Food prices could ride heat wave up, up, up
Tall corn stalks in Prairie View, Illinois. Despite above average precipitation this spring, a devasting drought last summer that dragged into early 2006 continues to pose a threat to crops in the Midwest. Last year's corn crop was able to weather the drought thanks to saved-up soil moisture, a factor experts say is missing this year. Despite concerns, this year's crop is well ahead of last year, according to experts.
TESS VIGELAND: Someobdy needs to turn on the hose and spray down much of the country. Wildfires continue to sear parts of California. Power outages linger in St. Louis and Queens, New York. Wherever you live, you don't need me to tell you that these are the dog days of summer — we're all matted and panting. Discomfort is one thing, losing a big chunk of your business is another. Marketplace's Lisa Napoli looks at one industry particularly hard-hit by the record temperatures.
LISA NAPOLI: Record-breaking, triple-digit temperatures are making seven years of lingering drought even worse for farmers like Jerry Sonnenberg. He raises corn, wheat, sunflowers, millet and cattle in Logan County, Colo.
Sonnenberg says when agriculture suffers, everyone does.
JERRY SONNENBERG: People will have to start paying more for their food.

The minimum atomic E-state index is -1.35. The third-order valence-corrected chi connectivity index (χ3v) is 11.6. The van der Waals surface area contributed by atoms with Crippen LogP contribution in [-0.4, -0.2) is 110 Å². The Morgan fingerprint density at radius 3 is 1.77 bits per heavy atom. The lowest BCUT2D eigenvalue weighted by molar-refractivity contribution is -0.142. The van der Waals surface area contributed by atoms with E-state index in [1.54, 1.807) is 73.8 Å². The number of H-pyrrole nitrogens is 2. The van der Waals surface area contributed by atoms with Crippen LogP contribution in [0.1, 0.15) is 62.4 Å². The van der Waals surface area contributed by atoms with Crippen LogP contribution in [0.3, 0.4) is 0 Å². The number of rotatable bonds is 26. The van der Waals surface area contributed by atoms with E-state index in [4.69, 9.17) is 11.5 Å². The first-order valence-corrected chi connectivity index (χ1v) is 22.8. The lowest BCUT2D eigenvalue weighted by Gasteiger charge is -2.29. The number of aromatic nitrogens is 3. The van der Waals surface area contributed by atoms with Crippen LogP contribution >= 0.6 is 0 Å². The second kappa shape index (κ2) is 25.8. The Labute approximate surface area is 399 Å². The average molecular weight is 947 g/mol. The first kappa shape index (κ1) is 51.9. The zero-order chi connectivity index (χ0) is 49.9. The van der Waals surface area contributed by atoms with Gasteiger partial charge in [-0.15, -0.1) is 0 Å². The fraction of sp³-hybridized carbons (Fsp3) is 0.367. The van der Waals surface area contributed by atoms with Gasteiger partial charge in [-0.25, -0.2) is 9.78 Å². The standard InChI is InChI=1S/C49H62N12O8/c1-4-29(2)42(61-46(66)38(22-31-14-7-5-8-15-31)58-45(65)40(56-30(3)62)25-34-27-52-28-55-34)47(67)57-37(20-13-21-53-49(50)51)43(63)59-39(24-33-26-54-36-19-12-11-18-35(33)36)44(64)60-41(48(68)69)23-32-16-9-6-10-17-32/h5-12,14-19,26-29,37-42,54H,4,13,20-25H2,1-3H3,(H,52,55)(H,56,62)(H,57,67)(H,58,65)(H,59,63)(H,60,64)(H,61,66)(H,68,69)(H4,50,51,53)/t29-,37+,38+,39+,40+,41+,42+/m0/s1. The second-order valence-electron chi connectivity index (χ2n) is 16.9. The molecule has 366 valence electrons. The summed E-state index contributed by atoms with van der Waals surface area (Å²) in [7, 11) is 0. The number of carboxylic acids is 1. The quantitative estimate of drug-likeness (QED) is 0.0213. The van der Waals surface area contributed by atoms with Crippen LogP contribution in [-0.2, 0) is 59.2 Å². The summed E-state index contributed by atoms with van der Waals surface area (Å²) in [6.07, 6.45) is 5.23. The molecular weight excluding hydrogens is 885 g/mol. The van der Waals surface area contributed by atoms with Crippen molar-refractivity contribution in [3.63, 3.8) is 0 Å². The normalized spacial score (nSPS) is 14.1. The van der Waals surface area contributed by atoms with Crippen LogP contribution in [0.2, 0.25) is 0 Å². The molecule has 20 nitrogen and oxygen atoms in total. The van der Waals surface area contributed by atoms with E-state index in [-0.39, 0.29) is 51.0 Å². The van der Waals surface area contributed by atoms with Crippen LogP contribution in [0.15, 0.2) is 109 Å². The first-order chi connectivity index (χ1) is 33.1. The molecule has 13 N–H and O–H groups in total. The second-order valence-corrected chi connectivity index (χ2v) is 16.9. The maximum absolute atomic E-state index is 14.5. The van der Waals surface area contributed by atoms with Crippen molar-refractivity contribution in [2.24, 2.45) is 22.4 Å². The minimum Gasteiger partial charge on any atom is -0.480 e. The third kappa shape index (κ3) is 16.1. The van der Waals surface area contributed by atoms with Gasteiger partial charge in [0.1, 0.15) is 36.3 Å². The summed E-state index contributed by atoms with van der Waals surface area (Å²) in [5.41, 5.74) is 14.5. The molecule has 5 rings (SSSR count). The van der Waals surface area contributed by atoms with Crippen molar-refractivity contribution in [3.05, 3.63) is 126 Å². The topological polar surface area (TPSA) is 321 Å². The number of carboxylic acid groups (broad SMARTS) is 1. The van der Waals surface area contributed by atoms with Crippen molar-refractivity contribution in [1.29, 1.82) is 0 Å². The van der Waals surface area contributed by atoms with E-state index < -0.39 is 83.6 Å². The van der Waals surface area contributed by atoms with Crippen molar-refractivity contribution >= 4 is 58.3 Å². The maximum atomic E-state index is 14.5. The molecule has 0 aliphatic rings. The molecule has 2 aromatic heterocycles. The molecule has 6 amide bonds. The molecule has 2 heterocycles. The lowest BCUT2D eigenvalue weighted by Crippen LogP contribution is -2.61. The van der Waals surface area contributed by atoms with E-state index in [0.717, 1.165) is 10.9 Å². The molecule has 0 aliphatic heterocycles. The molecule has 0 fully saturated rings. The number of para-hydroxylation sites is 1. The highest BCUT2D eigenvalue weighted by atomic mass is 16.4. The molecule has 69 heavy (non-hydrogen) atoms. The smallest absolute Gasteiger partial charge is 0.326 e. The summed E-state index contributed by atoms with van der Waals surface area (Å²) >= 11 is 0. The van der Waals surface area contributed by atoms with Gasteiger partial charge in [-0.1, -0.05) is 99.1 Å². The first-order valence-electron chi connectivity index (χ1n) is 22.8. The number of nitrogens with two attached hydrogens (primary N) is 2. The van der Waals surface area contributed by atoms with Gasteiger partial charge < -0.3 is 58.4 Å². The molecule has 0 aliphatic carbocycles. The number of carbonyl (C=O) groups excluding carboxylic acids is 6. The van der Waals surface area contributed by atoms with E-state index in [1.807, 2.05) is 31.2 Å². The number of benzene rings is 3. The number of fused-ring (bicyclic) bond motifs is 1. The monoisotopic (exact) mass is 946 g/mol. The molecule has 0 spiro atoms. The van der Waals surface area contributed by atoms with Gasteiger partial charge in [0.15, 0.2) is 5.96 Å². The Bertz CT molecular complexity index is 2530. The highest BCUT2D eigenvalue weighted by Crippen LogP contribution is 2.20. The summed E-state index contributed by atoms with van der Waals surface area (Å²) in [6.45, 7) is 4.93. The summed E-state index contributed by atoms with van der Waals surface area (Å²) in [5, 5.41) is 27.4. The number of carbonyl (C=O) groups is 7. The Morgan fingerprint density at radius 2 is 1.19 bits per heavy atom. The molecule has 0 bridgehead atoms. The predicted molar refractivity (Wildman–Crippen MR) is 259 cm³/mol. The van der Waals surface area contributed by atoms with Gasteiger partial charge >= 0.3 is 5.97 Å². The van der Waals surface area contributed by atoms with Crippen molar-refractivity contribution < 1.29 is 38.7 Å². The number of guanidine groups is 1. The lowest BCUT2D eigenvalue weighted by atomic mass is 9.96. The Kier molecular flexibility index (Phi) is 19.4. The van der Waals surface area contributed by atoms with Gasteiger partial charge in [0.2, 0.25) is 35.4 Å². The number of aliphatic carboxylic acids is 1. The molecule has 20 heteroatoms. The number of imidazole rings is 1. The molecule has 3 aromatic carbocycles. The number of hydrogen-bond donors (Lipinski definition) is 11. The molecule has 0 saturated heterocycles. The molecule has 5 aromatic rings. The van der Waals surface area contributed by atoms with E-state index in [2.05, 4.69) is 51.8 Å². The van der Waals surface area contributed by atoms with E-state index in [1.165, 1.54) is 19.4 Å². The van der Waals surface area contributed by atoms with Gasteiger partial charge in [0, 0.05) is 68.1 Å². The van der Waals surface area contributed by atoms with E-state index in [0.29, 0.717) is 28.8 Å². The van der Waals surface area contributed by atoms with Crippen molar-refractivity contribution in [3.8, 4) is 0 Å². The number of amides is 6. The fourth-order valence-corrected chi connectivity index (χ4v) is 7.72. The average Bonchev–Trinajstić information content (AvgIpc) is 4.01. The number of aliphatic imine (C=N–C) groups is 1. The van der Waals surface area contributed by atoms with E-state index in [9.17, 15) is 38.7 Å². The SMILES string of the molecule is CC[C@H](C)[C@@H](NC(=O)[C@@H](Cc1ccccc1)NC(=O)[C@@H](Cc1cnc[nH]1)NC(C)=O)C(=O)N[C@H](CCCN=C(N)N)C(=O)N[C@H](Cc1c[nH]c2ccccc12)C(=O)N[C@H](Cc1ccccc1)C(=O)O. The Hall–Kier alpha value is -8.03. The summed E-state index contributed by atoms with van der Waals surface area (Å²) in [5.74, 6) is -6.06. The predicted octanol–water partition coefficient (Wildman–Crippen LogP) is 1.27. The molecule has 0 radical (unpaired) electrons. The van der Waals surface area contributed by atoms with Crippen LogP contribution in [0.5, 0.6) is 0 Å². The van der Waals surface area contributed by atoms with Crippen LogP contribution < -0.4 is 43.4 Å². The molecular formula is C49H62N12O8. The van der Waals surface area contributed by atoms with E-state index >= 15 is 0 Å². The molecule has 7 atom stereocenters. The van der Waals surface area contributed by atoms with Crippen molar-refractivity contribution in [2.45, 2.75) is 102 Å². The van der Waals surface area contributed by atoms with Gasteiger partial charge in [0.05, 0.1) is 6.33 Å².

A natural disaster's been declared in counties across at least five states to give government aid to those who work the land. But Gene Hall of the Texas Farm Bureau says rain is what they really need.
Subsidies may help farmers pay bills, but it doesn't put food on our tables.
GENE HALL: In South Texas, virtually no cotton or grain crops came up at all. On the high plains of Texas, the dry land crop is pretty much gone. The irrigated crop is questionable because with energy prices so high it's unlike many cotton farmers will be able to pump water for very long and hope to make any profit at all.
Mark Svoboda of the National Drought Mitigation Center says the situation's particularly bad in the West — although everyone has been suffering:
MARK SVOBODA: Based on last week's drought monitor, we have almost 50 percent of the country in at least a moderate form of drought or worse. So, when you have heat on top of that we're really starting to stress the crops because we're drying out the topsoil.
Drought may not be as dramatic as a hurricane, but it is a weather event that's costly. The Department of Agriculture says the drought that's plagued so many farmers since the late '90s has cost at least $30 billion.
So far it clocks in as the the third-worst on record.
In Los Angeles, I'm Lisa Napoli for Marketplace.